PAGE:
Connie Primmer: Watch out, the Christmas guilt-trip has already started

I KNOW it’s a bit early to be getting irate about Christmas, but I was so appalled by what I saw this week that I couldn’t keep quiet.

Without naming any names, a certain retailer has started showing an ad of which the basic premise is a group of young children performing a Christmas song on stage, which sounds sweet enough, but before you go thinking they are singing carols about baby Jesus in the manger, the lyrics are actually just a long list of all the sparkly presents their ‘lovely mother’ has bought for various family members.

While I get that the whole point is to show the products available from this retailer, I was still horrified that the magic of Christmas has been simplified into such a shallow affair.

Putting the children in the innocent setting of a traditional nativity or pantomime and making them sing about how their Mums are great because they buy them loads of presents just seems like a shameless way of making the most of the already existing pressures on parents to spend money at Christmas.

Children are always going to be excited about what’s under the tree on Christmas morning but Christmas is about so much more than that, and making this Christmas song purely about the goods just seemed wrong.

More to the point, a Mother’s love cannot be measured in presents. What about the cleaning and cooking that goes into the Christmas dinner? Or spending quality time together enjoying the festive season as a family - and not just by traipsing round the nearest shopping centre.

And don’t even get me started on the blatant sexism in the ad. So only mums are involved in the gift-buying procedure are they? Do children who don’t have mothers not get a song to sing? What about the fathers who contribute financially to the presents? Don’t they get any acknowledgement?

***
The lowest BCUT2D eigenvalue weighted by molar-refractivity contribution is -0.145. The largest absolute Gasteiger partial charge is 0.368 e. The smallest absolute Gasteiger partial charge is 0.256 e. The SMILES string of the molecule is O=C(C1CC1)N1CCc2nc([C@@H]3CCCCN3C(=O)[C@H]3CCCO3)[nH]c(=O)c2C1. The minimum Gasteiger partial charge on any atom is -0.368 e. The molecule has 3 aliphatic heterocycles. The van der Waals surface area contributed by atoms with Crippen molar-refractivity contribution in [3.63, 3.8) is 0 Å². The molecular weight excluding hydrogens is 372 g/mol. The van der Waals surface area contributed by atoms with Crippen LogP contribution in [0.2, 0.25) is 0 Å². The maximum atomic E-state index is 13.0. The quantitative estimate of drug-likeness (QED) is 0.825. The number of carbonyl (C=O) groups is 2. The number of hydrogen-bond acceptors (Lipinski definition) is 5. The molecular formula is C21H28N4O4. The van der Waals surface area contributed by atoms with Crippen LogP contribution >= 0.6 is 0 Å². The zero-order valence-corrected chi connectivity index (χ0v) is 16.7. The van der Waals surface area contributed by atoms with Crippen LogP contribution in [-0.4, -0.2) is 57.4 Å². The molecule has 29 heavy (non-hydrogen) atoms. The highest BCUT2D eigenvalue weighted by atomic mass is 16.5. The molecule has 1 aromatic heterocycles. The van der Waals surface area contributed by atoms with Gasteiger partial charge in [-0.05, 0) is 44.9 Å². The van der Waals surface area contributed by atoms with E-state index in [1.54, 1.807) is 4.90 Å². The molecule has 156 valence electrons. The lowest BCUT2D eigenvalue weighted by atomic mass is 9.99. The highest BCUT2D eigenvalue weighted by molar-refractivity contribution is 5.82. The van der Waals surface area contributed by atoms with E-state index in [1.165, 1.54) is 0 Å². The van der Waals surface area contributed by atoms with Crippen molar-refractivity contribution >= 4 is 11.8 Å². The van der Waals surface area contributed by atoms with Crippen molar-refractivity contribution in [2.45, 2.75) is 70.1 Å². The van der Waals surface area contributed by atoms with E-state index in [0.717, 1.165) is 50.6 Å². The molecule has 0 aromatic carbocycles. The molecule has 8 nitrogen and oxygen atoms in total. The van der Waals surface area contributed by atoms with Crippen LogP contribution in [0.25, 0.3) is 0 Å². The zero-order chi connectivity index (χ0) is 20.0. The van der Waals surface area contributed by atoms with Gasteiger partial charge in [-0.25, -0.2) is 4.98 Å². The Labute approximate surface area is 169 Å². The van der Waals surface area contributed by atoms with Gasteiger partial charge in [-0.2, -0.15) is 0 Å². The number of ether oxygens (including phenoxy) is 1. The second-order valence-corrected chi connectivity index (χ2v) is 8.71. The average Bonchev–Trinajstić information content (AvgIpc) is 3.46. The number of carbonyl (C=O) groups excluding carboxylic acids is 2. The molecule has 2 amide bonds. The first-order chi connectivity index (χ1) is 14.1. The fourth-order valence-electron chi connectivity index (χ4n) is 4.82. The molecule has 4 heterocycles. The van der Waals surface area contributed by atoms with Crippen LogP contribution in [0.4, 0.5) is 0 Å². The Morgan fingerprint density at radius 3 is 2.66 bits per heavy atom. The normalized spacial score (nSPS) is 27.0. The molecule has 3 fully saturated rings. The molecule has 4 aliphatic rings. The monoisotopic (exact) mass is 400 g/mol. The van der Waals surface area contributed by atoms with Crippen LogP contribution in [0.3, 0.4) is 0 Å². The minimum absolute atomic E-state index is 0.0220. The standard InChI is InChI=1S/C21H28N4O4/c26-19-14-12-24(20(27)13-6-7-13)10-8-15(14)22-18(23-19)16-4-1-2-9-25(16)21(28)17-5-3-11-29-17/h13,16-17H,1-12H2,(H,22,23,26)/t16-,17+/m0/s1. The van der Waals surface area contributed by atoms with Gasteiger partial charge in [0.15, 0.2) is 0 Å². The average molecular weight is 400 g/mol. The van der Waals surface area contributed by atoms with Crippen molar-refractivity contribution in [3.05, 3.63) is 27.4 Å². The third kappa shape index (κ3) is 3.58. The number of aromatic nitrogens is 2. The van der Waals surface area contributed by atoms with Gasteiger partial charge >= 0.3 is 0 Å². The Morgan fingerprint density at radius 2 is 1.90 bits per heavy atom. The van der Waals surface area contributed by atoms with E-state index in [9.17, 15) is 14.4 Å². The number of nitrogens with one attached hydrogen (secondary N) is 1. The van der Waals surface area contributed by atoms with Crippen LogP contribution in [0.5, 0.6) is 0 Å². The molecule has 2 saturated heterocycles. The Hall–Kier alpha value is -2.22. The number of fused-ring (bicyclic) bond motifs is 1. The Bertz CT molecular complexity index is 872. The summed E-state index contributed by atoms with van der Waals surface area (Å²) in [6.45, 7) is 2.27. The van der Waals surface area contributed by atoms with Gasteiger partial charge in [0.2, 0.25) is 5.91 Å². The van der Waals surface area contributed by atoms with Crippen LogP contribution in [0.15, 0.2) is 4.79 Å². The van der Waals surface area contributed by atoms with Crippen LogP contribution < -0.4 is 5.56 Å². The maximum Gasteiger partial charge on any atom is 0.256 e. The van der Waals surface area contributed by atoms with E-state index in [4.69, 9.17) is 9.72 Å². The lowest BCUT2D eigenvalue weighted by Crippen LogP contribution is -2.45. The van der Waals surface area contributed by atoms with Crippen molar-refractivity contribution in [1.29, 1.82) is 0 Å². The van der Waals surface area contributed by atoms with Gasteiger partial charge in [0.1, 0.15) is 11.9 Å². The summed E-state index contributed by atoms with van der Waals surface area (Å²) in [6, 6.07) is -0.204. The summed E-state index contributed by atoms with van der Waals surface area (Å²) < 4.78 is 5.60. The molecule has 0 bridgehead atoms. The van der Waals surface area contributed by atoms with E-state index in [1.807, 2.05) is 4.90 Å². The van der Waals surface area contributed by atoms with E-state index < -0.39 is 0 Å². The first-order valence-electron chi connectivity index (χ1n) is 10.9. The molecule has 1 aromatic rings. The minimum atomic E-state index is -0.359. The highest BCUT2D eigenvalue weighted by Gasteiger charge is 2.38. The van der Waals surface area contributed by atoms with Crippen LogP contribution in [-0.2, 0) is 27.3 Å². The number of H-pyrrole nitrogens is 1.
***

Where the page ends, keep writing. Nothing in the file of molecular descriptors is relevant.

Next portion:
It all just seems a bit tasteless when so many families are struggling with their finances this year to make parents, apparently mothers in particular, feel like they have to provide their children with the latest toys and flashy electronics for them to really enjoy Christmas.

Targeting children with ads for the latest toys is nothing new, but what offended me about this ad in particular was that it was so blatant.

It was the transparency of emotional blackmail that got me so annoyed; all pretence was abandoned, it was simply - children want presents, good mums buy their families the latest gadgets and games, that’s what Christmas is about because look, the cute children are singing about it in their school play.

Fair enough the companies want to make money, but I just think it’s a shameless play on parents’ consciences and a sad state of affairs if children think Christmas is purely about the glitzy presents.

I’m fighting a losing battle I know, but Christmas is not about splashing the cash, especially cash not many of us have nowadays, and if this aggressive commercialisation has already started in October, I’m not feeling too hopeful about the rest of the season.

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